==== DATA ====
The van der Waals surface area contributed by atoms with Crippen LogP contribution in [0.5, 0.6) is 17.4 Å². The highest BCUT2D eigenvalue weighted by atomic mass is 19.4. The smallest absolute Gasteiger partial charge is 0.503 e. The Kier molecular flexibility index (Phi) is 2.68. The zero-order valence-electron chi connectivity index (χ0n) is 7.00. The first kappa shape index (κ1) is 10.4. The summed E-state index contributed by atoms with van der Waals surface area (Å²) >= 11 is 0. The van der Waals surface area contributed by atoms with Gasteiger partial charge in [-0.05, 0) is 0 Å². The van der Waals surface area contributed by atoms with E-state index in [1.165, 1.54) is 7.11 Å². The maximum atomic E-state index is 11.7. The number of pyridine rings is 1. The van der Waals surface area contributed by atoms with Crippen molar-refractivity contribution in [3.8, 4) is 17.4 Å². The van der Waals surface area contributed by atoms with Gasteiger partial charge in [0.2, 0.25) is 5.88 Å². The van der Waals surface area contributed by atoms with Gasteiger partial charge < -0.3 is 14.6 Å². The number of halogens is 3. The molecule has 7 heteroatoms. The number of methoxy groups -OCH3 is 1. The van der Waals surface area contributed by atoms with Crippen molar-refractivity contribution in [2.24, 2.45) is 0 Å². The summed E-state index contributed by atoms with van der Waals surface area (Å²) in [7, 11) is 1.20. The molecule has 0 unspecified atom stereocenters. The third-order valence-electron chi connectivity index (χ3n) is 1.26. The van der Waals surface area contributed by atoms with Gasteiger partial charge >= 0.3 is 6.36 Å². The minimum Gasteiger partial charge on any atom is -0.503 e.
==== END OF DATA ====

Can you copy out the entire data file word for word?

The van der Waals surface area contributed by atoms with Crippen LogP contribution in [0.5, 0.6) is 17.4 Å². The highest BCUT2D eigenvalue weighted by atomic mass is 19.4. The smallest absolute Gasteiger partial charge is 0.503 e. The Kier molecular flexibility index (Phi) is 2.68. The zero-order valence-electron chi connectivity index (χ0n) is 7.00. The first kappa shape index (κ1) is 10.4. The summed E-state index contributed by atoms with van der Waals surface area (Å²) >= 11 is 0. The van der Waals surface area contributed by atoms with Gasteiger partial charge in [-0.05, 0) is 0 Å². The van der Waals surface area contributed by atoms with E-state index in [1.165, 1.54) is 7.11 Å². The maximum atomic E-state index is 11.7. The number of pyridine rings is 1. The van der Waals surface area contributed by atoms with Crippen molar-refractivity contribution in [3.8, 4) is 17.4 Å². The van der Waals surface area contributed by atoms with Gasteiger partial charge in [0.2, 0.25) is 5.88 Å². The van der Waals surface area contributed by atoms with Gasteiger partial charge < -0.3 is 14.6 Å². The number of halogens is 3. The molecule has 7 heteroatoms. The number of methoxy groups -OCH3 is 1. The van der Waals surface area contributed by atoms with Crippen molar-refractivity contribution in [2.24, 2.45) is 0 Å². The summed E-state index contributed by atoms with van der Waals surface area (Å²) in [7, 11) is 1.20. The molecule has 0 unspecified atom stereocenters. The third-order valence-electron chi connectivity index (χ3n) is 1.26. The van der Waals surface area contributed by atoms with Gasteiger partial charge >= 0.3 is 6.36 Å². The minimum Gasteiger partial charge on any atom is -0.503 e.